The Punch of Brevity

William Blake knew something of brevity. While he did write long stories and poems, it is his shorter ones i like most. 

I think he understood the whole “less is more” concept. 

Brevity has a certain punch to it which i really appreciate. 

Here is one of my favorites of his:


He who binds to himself a joy 

Does the winged life destroy; 

   But he who kisses joy as it flies

Lives in eternity’s sunrise.

                –Eternity by William Blake

May we live the winged life…

2011 – Back to the Stanza

Earlier this year I decided to read at least one poem every day. I used to read a lot of poetry, but have gotten out of the habit over the last couple of years. Well, I’m getting back to it.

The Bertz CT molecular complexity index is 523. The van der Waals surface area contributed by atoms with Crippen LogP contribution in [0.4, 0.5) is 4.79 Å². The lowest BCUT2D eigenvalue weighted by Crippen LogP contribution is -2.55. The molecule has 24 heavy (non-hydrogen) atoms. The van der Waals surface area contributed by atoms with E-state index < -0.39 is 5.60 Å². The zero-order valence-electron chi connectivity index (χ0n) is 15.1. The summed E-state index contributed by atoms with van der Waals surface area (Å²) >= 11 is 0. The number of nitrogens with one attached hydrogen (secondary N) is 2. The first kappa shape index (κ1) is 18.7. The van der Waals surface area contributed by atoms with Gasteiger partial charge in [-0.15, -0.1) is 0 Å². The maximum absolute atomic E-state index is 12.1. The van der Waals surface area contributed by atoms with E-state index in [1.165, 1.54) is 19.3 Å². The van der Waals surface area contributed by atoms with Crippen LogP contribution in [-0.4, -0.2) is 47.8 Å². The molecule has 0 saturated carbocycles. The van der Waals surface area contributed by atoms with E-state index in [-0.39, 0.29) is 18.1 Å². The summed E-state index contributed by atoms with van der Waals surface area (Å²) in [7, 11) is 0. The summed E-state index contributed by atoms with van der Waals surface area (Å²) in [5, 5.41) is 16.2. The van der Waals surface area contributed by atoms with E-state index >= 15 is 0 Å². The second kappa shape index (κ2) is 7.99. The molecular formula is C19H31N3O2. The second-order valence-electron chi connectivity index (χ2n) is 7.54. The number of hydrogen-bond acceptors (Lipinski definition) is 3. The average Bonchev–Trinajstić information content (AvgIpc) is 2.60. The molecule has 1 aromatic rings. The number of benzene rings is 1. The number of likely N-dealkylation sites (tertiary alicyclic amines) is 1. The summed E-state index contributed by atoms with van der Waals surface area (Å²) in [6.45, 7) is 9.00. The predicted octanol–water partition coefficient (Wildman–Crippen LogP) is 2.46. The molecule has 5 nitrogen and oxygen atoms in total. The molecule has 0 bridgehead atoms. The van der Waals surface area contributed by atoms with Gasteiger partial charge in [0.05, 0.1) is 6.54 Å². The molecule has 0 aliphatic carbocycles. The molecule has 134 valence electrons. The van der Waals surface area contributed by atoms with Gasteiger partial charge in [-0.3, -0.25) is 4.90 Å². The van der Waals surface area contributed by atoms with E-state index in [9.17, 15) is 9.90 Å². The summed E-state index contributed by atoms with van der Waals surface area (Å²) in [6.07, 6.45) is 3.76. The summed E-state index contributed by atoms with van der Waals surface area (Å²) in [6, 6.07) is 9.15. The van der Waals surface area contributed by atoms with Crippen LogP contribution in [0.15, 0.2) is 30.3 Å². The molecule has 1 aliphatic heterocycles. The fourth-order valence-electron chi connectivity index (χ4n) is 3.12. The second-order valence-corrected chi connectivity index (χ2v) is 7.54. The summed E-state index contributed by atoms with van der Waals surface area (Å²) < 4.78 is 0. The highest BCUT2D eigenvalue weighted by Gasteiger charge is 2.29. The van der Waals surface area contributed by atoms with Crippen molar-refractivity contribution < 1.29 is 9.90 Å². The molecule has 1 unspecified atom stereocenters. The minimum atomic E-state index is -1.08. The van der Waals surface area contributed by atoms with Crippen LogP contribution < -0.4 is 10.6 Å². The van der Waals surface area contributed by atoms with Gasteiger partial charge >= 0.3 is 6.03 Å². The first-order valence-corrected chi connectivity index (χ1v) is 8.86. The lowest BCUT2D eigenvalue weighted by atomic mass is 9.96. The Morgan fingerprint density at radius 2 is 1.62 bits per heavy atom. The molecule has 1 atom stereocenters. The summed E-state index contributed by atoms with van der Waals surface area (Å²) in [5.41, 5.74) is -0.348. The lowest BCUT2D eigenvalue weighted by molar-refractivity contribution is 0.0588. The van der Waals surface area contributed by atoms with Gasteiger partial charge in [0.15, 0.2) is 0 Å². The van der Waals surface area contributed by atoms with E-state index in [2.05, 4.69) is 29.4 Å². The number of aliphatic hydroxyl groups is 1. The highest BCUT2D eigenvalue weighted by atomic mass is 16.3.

I heard once that it is the poets who are the guardians of language. I think this is true.  Some think poetry is fluffy and frilly and pointless.  And some of it is, to be sure.  But a lot of poetry is incredibly deep and moving and thought-provoking and powerful.  For it is one thing to write a thought or communicate a point.  But it is entirely another to craft that thought or idea into a work of art that fits together like a puzzle piece. There is a lot to learn from that.

So this year so far I have been alternating between William Blake and W.B. Yeats – two of my favorites. I thought I would post the ones that particularly stand out to me. 


Here’s one that really made me think:



I Dreamt a Dream! what can it mean?

And that I was a maiden Queen: 

Guarded by an Angel mild:

Witless woe, was ne’er beguil’d!


And I wept both night and day

And he wip’d my tears away

And I wept both day and night

And hid from him my heart’s delight.


So he took his wings and fled:

Then the morn blush’d rosy red:

I dried my tears & armed my fears,

With ten thousand shields and spears.


Soon my Angel came again; 

I was arm’d, he came in vain:

For the time of youth was fled

And gray hairs were on my head.

                 –The Angel by William Blake